Experimental Design: It is a big debate that the co-surfactant acts on the surface or it acts out of the surface, to fulfill the requirement, it was decided to design an experiment to see the co-surfactant effect. The concluded remarks were the enhancement of elasticity of surfactant found to be the major role of co-surfactant. It was postulated that the hydroxyl group of propylene glycol might be engaged in the hydrogen bonding phenomenon because it was clear from the below-given results that the propylene glycol does not act on the surface. Because when co-surfactant used alone in o/w system, it is unable to mix the two phases to form a single phase system. The diagrammatic results have been representing in Fig. 2.
FIG. 2: DIAGRAMMATIC REPRESENTATION OF TWO PHASES (OIL AND WATER) REMAINS IMMISCIBLE AFTER ADDING ONLY PROPYLENE GLYCOL (CO-SURFACTANT)
To analyze the effect of sequence or the individual role of the co-surfactant and surfactant, we tried to change the sequential addition of the various components. The first attempt was made to add the surfactant before the co-surfactant that results in the formation of crude emulsion region. This step is followed by the addition of co-surfactant which increases the flow of crude emulsion. The formation of a stiff layer after adding the only surfactant was enough to conclude the role of co surfactant (enhances the elasticity and flow). In the opposite sequences, where the co-surfactant was added first, was showing the macro oil droplets, as we are aware that propylene glycol is soluble in oil not in water Fig. 3 and leads to the macro emulsion visible when seen under the microscope.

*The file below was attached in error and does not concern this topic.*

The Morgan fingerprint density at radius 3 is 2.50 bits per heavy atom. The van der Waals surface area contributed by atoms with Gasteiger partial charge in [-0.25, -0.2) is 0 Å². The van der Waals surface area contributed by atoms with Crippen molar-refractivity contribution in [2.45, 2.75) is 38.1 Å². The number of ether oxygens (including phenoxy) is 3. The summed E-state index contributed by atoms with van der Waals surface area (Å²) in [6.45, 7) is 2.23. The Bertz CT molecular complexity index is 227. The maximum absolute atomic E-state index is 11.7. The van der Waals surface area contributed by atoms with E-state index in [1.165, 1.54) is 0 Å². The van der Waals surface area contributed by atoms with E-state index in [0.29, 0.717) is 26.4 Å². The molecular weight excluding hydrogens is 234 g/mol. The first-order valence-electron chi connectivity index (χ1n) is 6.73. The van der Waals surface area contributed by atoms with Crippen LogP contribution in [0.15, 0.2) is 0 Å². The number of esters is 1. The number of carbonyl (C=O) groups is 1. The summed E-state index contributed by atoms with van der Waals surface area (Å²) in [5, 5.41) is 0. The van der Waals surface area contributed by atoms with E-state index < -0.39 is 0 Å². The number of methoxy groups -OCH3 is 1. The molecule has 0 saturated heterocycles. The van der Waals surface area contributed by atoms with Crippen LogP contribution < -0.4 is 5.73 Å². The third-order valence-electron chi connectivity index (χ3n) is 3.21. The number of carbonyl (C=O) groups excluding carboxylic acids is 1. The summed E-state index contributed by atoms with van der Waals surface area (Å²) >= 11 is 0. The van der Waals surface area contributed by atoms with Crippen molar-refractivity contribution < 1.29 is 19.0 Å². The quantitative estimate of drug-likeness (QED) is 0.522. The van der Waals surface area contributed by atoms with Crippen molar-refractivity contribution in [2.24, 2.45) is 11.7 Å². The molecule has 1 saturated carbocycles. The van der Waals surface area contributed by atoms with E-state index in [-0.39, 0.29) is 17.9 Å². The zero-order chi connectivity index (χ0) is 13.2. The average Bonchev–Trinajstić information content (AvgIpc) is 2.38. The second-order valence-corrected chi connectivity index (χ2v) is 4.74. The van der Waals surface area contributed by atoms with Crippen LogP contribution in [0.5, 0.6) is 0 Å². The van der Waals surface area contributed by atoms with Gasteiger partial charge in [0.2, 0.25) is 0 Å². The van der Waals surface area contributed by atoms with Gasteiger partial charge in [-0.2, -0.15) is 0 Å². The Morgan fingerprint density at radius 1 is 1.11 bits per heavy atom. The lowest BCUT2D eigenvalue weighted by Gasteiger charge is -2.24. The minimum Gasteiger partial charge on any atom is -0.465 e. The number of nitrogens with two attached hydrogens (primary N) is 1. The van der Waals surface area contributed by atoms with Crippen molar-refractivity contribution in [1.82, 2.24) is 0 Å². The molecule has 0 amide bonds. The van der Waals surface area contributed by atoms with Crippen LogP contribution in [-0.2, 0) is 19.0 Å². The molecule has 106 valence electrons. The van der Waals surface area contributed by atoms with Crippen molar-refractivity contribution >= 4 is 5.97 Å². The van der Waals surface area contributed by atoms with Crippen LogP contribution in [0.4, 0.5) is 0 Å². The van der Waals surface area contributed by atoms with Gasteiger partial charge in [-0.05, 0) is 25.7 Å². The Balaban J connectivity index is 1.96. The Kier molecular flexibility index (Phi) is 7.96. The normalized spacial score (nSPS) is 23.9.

FIG. 3: PROPYLENE GLYCOL IN OIL AND WATER AND ITS MICROSCOPIC VIEW
The bending of the surfactant through hydrogen bonding of propylene glycol was found effective to increases the flow of the surfactant layer. The propylene glycol does not act as surface active agents as we are aware from the different literature reports that propylene glycol has two hydroxyl groups closer and having a good capability to make hydrogen bond and it also does not have a long nonpolar chain, which will make the surface active agents. So, it is clear that it does not act on the surface, but it makes hydrogen bond to the polar group through six-member transition state in Fig. 4, which is the driving force to bend the surfactant to reduce the surface tension as well the instability. The six-member transition is a key role player (favorable transition state) to make the system stable for a long time.